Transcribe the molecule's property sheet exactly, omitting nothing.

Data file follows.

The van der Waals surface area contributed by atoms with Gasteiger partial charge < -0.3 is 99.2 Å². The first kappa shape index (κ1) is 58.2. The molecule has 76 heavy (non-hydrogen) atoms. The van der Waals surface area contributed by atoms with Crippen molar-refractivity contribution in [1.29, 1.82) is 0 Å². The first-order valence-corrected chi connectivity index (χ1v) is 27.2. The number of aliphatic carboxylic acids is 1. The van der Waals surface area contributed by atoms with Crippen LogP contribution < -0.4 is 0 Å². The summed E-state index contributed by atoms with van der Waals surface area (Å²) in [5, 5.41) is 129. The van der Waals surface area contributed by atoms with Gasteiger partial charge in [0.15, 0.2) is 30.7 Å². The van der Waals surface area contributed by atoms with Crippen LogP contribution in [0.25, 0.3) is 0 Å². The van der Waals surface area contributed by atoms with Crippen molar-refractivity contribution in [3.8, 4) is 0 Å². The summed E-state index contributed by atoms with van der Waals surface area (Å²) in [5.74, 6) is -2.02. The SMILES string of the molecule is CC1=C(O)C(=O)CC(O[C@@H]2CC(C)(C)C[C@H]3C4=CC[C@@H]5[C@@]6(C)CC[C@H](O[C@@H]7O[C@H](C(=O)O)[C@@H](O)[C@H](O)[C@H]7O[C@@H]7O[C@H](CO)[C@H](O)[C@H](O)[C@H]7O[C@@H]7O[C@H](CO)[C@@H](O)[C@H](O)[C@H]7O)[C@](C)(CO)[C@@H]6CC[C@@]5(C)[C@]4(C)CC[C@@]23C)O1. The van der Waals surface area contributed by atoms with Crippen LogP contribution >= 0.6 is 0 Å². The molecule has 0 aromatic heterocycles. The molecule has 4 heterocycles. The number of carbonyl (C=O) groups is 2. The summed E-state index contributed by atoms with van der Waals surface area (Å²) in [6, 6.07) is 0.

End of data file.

The van der Waals surface area contributed by atoms with Gasteiger partial charge < -0.3 is 99.2 Å². The first kappa shape index (κ1) is 58.2. The molecule has 76 heavy (non-hydrogen) atoms. The van der Waals surface area contributed by atoms with Crippen molar-refractivity contribution in [1.29, 1.82) is 0 Å². The first-order valence-corrected chi connectivity index (χ1v) is 27.2. The number of aliphatic carboxylic acids is 1. The van der Waals surface area contributed by atoms with Crippen LogP contribution < -0.4 is 0 Å². The summed E-state index contributed by atoms with van der Waals surface area (Å²) in [5, 5.41) is 129. The van der Waals surface area contributed by atoms with Gasteiger partial charge in [0.15, 0.2) is 30.7 Å². The van der Waals surface area contributed by atoms with Crippen LogP contribution in [0.25, 0.3) is 0 Å². The van der Waals surface area contributed by atoms with Crippen molar-refractivity contribution in [3.8, 4) is 0 Å². The summed E-state index contributed by atoms with van der Waals surface area (Å²) in [5.74, 6) is -2.02. The SMILES string of the molecule is CC1=C(O)C(=O)CC(O[C@@H]2CC(C)(C)C[C@H]3C4=CC[C@@H]5[C@@]6(C)CC[C@H](O[C@@H]7O[C@H](C(=O)O)[C@@H](O)[C@H](O)[C@H]7O[C@@H]7O[C@H](CO)[C@H](O)[C@H](O)[C@H]7O[C@@H]7O[C@H](CO)[C@@H](O)[C@H](O)[C@H]7O)[C@](C)(CO)[C@@H]6CC[C@@]5(C)[C@]4(C)CC[C@@]23C)O1. The van der Waals surface area contributed by atoms with Crippen LogP contribution >= 0.6 is 0 Å². The molecule has 0 aromatic heterocycles. The molecule has 4 heterocycles. The number of carbonyl (C=O) groups is 2. The summed E-state index contributed by atoms with van der Waals surface area (Å²) in [6, 6.07) is 0.